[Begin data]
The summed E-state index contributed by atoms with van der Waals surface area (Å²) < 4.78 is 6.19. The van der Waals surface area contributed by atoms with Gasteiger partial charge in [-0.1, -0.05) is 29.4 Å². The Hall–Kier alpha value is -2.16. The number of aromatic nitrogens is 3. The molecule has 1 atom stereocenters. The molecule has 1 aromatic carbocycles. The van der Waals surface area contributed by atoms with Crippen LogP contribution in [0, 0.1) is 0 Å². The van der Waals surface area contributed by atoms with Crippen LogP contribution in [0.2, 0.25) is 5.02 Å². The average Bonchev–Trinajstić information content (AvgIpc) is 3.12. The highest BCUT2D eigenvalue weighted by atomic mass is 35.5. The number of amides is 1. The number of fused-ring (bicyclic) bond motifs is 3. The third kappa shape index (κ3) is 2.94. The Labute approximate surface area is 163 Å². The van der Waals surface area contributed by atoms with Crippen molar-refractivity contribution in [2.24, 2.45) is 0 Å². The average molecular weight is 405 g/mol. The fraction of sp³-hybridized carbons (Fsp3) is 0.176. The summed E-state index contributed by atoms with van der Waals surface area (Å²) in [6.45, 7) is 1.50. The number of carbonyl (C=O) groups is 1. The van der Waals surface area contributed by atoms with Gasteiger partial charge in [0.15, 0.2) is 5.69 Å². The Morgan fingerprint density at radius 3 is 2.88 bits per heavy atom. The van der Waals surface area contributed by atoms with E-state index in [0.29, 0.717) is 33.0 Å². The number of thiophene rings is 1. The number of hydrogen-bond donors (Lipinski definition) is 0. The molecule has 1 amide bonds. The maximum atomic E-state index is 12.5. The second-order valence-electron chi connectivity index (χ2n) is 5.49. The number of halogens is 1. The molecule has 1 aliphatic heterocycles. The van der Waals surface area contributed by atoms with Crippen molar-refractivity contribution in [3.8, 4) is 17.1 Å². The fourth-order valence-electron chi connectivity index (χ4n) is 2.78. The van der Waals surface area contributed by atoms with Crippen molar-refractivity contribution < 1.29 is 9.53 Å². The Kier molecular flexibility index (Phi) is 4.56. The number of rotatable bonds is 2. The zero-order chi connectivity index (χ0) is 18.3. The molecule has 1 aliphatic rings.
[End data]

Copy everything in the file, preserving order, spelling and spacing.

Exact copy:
The summed E-state index contributed by atoms with van der Waals surface area (Å²) < 4.78 is 6.19. The van der Waals surface area contributed by atoms with Gasteiger partial charge in [-0.1, -0.05) is 29.4 Å². The Hall–Kier alpha value is -2.16. The number of aromatic nitrogens is 3. The molecule has 1 atom stereocenters. The molecule has 1 aromatic carbocycles. The van der Waals surface area contributed by atoms with Crippen LogP contribution in [0, 0.1) is 0 Å². The van der Waals surface area contributed by atoms with Crippen LogP contribution in [0.2, 0.25) is 5.02 Å². The average Bonchev–Trinajstić information content (AvgIpc) is 3.12. The highest BCUT2D eigenvalue weighted by atomic mass is 35.5. The number of amides is 1. The number of fused-ring (bicyclic) bond motifs is 3. The third kappa shape index (κ3) is 2.94. The Labute approximate surface area is 163 Å². The van der Waals surface area contributed by atoms with Crippen molar-refractivity contribution in [2.24, 2.45) is 0 Å². The average molecular weight is 405 g/mol. The fraction of sp³-hybridized carbons (Fsp3) is 0.176. The summed E-state index contributed by atoms with van der Waals surface area (Å²) in [6.45, 7) is 1.50. The number of carbonyl (C=O) groups is 1. The van der Waals surface area contributed by atoms with Gasteiger partial charge in [0.15, 0.2) is 5.69 Å². The Morgan fingerprint density at radius 3 is 2.88 bits per heavy atom. The van der Waals surface area contributed by atoms with E-state index in [0.29, 0.717) is 33.0 Å². The number of thiophene rings is 1. The number of hydrogen-bond donors (Lipinski definition) is 0. The molecule has 1 amide bonds. The maximum atomic E-state index is 12.5. The second-order valence-electron chi connectivity index (χ2n) is 5.49. The number of halogens is 1. The molecule has 1 aliphatic heterocycles. The van der Waals surface area contributed by atoms with Crippen molar-refractivity contribution in [3.8, 4) is 17.1 Å². The fourth-order valence-electron chi connectivity index (χ4n) is 2.78. The van der Waals surface area contributed by atoms with Crippen molar-refractivity contribution < 1.29 is 9.53 Å². The Kier molecular flexibility index (Phi) is 4.56. The number of rotatable bonds is 2. The zero-order chi connectivity index (χ0) is 18.3. The molecule has 1 aliphatic rings.